In the eyes of many on the left, Supreme Court Justice Ruth Bader Ginsburg is a liberal icon who can do no wrong. There is, however, one thing that Ginsburg didn’t do that has caused some consternation among progressives, namely, retire from the court during former President Barack Obama’s tenure so he could nominate a liberal to take her place.
But in response to those grumblings, Ginsburg recently fired back with a defiant two-fold response, asking her critics which left-leaning candidate they believe could have possibly been confirmed by a Republican-majority Senate, and which potential replacement they think would be more representative of progressive viewpoints than herself.
Ginsburg defiant in face of critics
CNBC reported that Ginsburg’s remarks came during an interview with NPR’s Nina Totenberg at an event in New York City on Wednesday.
“When that suggestion is made, I ask the question: Who do you think the president could nominate that could get through the Republican Senate? Who you would prefer on the court than me?” the 86-year-old Ginsburg reportedly said.
In one sense, Justice Ginsburg is correct that President Obama would have had a difficult time successfully replacing her on the court with a left-leaning progressive, as evidenced by what occurred in 2016 when the Republican Senate refused to even consider Obama-nominated Judge Merrick Garland as a replacement for the late Justice Antonin Scalia.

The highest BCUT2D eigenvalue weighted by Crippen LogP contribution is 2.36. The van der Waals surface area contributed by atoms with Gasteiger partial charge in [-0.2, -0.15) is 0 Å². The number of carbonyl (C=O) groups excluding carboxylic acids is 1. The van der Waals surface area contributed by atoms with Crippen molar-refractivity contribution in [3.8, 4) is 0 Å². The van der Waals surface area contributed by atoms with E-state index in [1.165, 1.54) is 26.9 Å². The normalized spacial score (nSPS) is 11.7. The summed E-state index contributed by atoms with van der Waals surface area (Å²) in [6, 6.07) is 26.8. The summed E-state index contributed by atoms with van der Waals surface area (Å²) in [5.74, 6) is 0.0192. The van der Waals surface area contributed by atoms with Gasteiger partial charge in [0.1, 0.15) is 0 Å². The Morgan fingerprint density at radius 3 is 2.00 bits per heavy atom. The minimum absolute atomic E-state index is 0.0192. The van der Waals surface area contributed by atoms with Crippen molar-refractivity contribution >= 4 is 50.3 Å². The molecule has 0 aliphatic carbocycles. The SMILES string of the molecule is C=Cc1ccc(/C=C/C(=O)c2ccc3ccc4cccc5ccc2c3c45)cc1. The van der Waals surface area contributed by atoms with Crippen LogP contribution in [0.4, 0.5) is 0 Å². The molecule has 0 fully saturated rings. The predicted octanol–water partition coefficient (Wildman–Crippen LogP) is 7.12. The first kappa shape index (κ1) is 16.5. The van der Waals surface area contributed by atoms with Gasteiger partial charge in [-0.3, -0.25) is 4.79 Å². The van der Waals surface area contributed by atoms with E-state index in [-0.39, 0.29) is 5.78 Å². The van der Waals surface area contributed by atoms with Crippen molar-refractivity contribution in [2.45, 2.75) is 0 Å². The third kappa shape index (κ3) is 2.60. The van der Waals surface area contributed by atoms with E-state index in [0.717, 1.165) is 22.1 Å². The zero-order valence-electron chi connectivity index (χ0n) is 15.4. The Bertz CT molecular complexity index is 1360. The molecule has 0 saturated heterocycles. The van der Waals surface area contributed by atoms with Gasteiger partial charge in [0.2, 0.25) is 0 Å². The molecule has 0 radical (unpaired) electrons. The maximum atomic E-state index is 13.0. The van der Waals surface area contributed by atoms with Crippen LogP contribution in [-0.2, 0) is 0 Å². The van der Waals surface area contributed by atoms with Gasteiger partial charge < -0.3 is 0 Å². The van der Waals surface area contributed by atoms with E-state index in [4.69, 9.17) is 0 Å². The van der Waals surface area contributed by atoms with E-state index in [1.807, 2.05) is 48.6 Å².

Hindsight is 20/20
USA Today reported that one of those on the left who had called for Ginsburg to step down during Obama’s tenure in office was noted law professor Erwin Chemerinsky, now the dean of the University of California-Berkeley School of Law.
Chemerinsky advised in a Los Angeles Times op-ed back in March 2014 that, while Democrats still held a majority in the Senate, Ginsburg “should retire from the Supreme Court after the completion of the current term in June.”
“Only by resigning this summer can she ensure that a Democratic president will be able to choose a successor who shares her views and values.” he added.
His prescient warning was ignored, however, and Republicans claimed the majority in the Senate in the 2014 midterm election, ending any opportunity for Obama to push through a progressive Supreme Court nominee with little to no challenge from Republicans.
No plans to retire
Ginsburg has shown no indications that she plans to step aside and retire from the court any time soon, despite recent health scares.
Indeed, she has made it clear that she hopes to outlast President Trump by remaining on the bench until a Democrat resides in the White House, whether that happens in roughly 18 months or in another five years.
Whether the 86-year-old, four-time cancer survivor can work that long is a separate question, and when the day comes that she is no longer capable of serving on the court, there will be an ideological battle over her replacement the likes of which this nation has never seen, particularly if Trump still occupies the Oval Office.